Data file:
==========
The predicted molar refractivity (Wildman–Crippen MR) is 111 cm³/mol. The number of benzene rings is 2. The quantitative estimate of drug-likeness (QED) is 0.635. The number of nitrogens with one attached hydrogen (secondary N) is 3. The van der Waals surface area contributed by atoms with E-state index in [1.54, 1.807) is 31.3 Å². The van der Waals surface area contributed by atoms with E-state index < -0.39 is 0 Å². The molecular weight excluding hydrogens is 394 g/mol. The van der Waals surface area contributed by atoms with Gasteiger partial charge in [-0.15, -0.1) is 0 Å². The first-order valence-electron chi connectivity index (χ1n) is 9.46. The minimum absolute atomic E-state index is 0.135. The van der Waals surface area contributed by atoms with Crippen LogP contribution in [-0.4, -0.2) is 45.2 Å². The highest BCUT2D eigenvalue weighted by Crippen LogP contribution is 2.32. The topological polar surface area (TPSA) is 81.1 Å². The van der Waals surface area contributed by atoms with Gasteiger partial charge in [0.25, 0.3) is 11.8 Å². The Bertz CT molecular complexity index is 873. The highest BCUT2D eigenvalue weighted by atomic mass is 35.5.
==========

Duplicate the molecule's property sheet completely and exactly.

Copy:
The predicted molar refractivity (Wildman–Crippen MR) is 111 cm³/mol. The number of benzene rings is 2. The quantitative estimate of drug-likeness (QED) is 0.635. The number of nitrogens with one attached hydrogen (secondary N) is 3. The van der Waals surface area contributed by atoms with E-state index in [1.54, 1.807) is 31.3 Å². The van der Waals surface area contributed by atoms with E-state index < -0.39 is 0 Å². The molecular weight excluding hydrogens is 394 g/mol. The van der Waals surface area contributed by atoms with Gasteiger partial charge in [-0.15, -0.1) is 0 Å². The first-order valence-electron chi connectivity index (χ1n) is 9.46. The minimum absolute atomic E-state index is 0.135. The van der Waals surface area contributed by atoms with Crippen LogP contribution in [-0.4, -0.2) is 45.2 Å². The highest BCUT2D eigenvalue weighted by Crippen LogP contribution is 2.32. The topological polar surface area (TPSA) is 81.1 Å². The van der Waals surface area contributed by atoms with Gasteiger partial charge in [0.25, 0.3) is 11.8 Å². The Bertz CT molecular complexity index is 873. The highest BCUT2D eigenvalue weighted by atomic mass is 35.5.